Food Trends

Master pastry chef Jacques Torres is a fan of the Bruffin

Pastry chef Jacques Torres joins 'Chew on This' to talk about the food mashup craze and try out the Bruffin


With all the Cronuts, cragels, donut burgers and endless Doritos dusted snack foods—does the world really need more mashups?

If they’re good—yes, says master pastry chef Jacques Torres.

The whimsical chocolatier stopped by Chew on This to try out a popular hybrid pastry called the Bruffin -- a mix between a brioche and a muffin.

“There’s a little bit of sweetness so you need to love sweet and savory,” Torres said after tasting the all-in-one pastry.

That's the idea, according to Bruffin co-creator Michael Bagley.

“When we originally created the Bruffin, we used savory flavors because I wanted something that could be a substitute for a sandwich or even a full breakfast,” he said. “We were well aware that there wasn’t really anything else on the market when we started out.”

In 2011, Bagley began working with Algerian-born chef Medy Youcef and the idea for the Bruffin was born. Bagley says it took about six months to perfect the recipe, particularly the dough, so that it would be hearty enough to stand up to sauces and stuffing but light enough to eat without a knife and fork.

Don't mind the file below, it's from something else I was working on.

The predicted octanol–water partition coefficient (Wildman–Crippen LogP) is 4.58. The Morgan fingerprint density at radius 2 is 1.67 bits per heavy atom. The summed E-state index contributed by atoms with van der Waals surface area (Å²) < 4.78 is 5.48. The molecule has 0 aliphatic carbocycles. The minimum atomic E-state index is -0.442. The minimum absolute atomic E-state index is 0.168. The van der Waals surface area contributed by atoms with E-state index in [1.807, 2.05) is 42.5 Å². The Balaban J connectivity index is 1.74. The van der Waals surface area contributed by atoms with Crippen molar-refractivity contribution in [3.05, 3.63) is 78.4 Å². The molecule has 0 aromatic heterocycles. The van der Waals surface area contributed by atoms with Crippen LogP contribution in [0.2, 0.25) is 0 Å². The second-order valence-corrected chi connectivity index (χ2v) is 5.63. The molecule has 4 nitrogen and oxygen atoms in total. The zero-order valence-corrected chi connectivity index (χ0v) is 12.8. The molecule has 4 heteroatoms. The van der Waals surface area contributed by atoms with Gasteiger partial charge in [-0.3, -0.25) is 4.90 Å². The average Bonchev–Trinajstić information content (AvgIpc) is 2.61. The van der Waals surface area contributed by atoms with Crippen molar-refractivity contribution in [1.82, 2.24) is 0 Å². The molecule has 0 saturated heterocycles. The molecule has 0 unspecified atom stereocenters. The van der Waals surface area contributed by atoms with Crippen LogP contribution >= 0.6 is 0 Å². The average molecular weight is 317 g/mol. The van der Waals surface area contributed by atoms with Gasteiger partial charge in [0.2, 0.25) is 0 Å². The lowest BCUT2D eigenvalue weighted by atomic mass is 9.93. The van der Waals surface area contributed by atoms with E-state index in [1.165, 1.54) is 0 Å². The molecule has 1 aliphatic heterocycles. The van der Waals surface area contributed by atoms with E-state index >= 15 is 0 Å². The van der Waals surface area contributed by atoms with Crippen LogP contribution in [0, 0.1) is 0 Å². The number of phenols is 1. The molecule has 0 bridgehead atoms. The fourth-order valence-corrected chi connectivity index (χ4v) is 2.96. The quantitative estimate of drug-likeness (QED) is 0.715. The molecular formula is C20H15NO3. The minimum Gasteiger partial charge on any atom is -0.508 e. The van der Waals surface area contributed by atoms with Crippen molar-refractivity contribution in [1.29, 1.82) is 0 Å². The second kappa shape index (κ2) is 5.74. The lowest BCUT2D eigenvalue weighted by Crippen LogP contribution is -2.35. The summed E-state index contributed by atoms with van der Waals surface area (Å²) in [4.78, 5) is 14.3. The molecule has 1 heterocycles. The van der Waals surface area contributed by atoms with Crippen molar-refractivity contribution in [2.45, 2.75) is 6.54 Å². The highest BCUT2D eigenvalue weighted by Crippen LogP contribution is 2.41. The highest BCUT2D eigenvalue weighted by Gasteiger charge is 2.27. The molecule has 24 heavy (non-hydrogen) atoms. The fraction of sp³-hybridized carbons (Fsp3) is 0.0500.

Almost two years before pastry chef Dominique Ansel's famous croissant-doughnut Cronut hybrid, the Bruffin sparked a cult following, despite being available only in the New York area.  

Since then, the brand has grown to over a dozen varieties based on international foods (Italy has pepperoni and parmigiana, Sweden has smoked salmon, capers and cream cheese.)  Now, there's a new brick and mortar store in New York City’s trendy Ganesvoort Market and Bagley is working on bruffin licensing agreements in Australia, Japan, Dubai and Saudi Arabia.

So how do they taste?

"Like any doughy thing, it's a little bit on the dry side, but it tastes good," Torres says. "But what I like is that, it's not like a sandwich, you can just take a little piece, eat it."

Most of the flavors in the regular 16 are savory --just three are sweet—but we liked pretty much everyone we tried. 

The pastry is flaky and crunchy on the outside with a warm and doughy center. The Canadian with maple bacon and sharp cheddar was a certified hit, as was the Italian with pepperoni, pesto and a subtle touch of parmesan.

And don't expect a gooey thing that falls apart in your hand. It's surprisingly clean.

But the only thing that's “muffin-like” about the Bruffin is its compact shape.